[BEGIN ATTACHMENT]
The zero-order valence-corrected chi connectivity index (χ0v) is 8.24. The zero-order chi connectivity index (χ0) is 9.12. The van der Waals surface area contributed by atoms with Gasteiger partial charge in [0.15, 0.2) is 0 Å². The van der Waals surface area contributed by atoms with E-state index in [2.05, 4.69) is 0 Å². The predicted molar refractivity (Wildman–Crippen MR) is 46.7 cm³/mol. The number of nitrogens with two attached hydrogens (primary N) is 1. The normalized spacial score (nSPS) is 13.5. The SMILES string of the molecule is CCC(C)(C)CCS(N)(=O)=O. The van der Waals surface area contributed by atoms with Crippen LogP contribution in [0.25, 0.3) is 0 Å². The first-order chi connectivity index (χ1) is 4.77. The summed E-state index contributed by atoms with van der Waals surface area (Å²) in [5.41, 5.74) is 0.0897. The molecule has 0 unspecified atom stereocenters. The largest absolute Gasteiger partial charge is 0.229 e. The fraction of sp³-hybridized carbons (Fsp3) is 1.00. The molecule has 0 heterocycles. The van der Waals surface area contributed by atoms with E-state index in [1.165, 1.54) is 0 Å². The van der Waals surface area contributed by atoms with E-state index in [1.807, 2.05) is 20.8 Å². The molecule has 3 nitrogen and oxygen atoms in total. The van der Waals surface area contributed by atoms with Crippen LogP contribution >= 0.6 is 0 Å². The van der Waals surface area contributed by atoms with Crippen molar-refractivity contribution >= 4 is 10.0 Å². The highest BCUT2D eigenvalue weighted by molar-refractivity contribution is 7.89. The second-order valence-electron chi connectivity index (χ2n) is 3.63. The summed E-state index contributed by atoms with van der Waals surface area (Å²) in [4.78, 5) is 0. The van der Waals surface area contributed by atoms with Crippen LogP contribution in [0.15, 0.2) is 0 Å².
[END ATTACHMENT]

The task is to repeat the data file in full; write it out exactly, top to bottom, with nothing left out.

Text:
The zero-order valence-corrected chi connectivity index (χ0v) is 8.24. The zero-order chi connectivity index (χ0) is 9.12. The van der Waals surface area contributed by atoms with Gasteiger partial charge in [0.15, 0.2) is 0 Å². The van der Waals surface area contributed by atoms with E-state index in [2.05, 4.69) is 0 Å². The predicted molar refractivity (Wildman–Crippen MR) is 46.7 cm³/mol. The number of nitrogens with two attached hydrogens (primary N) is 1. The normalized spacial score (nSPS) is 13.5. The SMILES string of the molecule is CCC(C)(C)CCS(N)(=O)=O. The van der Waals surface area contributed by atoms with Crippen LogP contribution in [0.25, 0.3) is 0 Å². The first-order chi connectivity index (χ1) is 4.77. The summed E-state index contributed by atoms with van der Waals surface area (Å²) in [5.41, 5.74) is 0.0897. The molecule has 0 unspecified atom stereocenters. The largest absolute Gasteiger partial charge is 0.229 e. The fraction of sp³-hybridized carbons (Fsp3) is 1.00. The molecule has 0 heterocycles. The van der Waals surface area contributed by atoms with E-state index in [1.165, 1.54) is 0 Å². The van der Waals surface area contributed by atoms with E-state index in [1.807, 2.05) is 20.8 Å². The molecule has 3 nitrogen and oxygen atoms in total. The van der Waals surface area contributed by atoms with Crippen LogP contribution >= 0.6 is 0 Å². The van der Waals surface area contributed by atoms with Crippen molar-refractivity contribution >= 4 is 10.0 Å². The highest BCUT2D eigenvalue weighted by molar-refractivity contribution is 7.89. The second-order valence-electron chi connectivity index (χ2n) is 3.63. The summed E-state index contributed by atoms with van der Waals surface area (Å²) in [4.78, 5) is 0. The van der Waals surface area contributed by atoms with Crippen LogP contribution in [0.15, 0.2) is 0 Å².